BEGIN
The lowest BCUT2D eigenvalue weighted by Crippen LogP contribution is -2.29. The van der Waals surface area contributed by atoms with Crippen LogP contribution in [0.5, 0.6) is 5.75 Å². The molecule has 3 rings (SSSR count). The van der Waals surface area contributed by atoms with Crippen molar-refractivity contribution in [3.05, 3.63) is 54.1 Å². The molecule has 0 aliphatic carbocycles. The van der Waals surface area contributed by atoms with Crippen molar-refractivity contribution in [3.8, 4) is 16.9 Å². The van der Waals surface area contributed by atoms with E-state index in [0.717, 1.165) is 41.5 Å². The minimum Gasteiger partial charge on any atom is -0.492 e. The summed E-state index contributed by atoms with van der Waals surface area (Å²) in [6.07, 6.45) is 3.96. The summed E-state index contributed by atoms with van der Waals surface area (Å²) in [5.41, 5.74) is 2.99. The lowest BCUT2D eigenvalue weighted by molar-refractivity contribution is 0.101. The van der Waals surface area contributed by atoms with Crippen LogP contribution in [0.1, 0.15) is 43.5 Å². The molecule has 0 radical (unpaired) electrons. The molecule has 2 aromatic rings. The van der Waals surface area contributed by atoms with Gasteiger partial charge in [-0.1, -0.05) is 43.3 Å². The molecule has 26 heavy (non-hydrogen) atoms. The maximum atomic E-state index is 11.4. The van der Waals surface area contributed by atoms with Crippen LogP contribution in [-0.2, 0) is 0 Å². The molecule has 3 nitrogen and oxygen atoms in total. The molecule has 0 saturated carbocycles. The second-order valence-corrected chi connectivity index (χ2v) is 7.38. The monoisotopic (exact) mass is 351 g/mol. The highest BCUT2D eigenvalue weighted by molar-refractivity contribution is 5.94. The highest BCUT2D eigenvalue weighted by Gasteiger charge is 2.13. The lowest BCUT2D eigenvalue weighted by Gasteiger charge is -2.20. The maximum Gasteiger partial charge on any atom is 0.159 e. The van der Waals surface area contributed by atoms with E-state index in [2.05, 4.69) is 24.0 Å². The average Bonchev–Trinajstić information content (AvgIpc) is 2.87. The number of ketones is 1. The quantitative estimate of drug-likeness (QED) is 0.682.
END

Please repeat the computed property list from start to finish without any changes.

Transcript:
The lowest BCUT2D eigenvalue weighted by Crippen LogP contribution is -2.29. The van der Waals surface area contributed by atoms with Crippen LogP contribution in [0.5, 0.6) is 5.75 Å². The molecule has 3 rings (SSSR count). The van der Waals surface area contributed by atoms with Crippen molar-refractivity contribution in [3.05, 3.63) is 54.1 Å². The molecule has 0 aliphatic carbocycles. The van der Waals surface area contributed by atoms with Crippen molar-refractivity contribution in [3.8, 4) is 16.9 Å². The van der Waals surface area contributed by atoms with E-state index in [0.717, 1.165) is 41.5 Å². The minimum Gasteiger partial charge on any atom is -0.492 e. The summed E-state index contributed by atoms with van der Waals surface area (Å²) in [6.07, 6.45) is 3.96. The summed E-state index contributed by atoms with van der Waals surface area (Å²) in [5.41, 5.74) is 2.99. The lowest BCUT2D eigenvalue weighted by molar-refractivity contribution is 0.101. The van der Waals surface area contributed by atoms with Crippen LogP contribution in [0.1, 0.15) is 43.5 Å². The molecule has 0 radical (unpaired) electrons. The molecule has 2 aromatic rings. The van der Waals surface area contributed by atoms with Gasteiger partial charge in [-0.1, -0.05) is 43.3 Å². The molecule has 26 heavy (non-hydrogen) atoms. The maximum atomic E-state index is 11.4. The van der Waals surface area contributed by atoms with Crippen LogP contribution in [-0.2, 0) is 0 Å². The molecule has 3 nitrogen and oxygen atoms in total. The molecule has 0 saturated carbocycles. The second-order valence-corrected chi connectivity index (χ2v) is 7.38. The monoisotopic (exact) mass is 351 g/mol. The highest BCUT2D eigenvalue weighted by molar-refractivity contribution is 5.94. The highest BCUT2D eigenvalue weighted by Gasteiger charge is 2.13. The lowest BCUT2D eigenvalue weighted by Gasteiger charge is -2.20. The maximum Gasteiger partial charge on any atom is 0.159 e. The van der Waals surface area contributed by atoms with E-state index in [2.05, 4.69) is 24.0 Å². The average Bonchev–Trinajstić information content (AvgIpc) is 2.87. The number of ketones is 1. The quantitative estimate of drug-likeness (QED) is 0.682.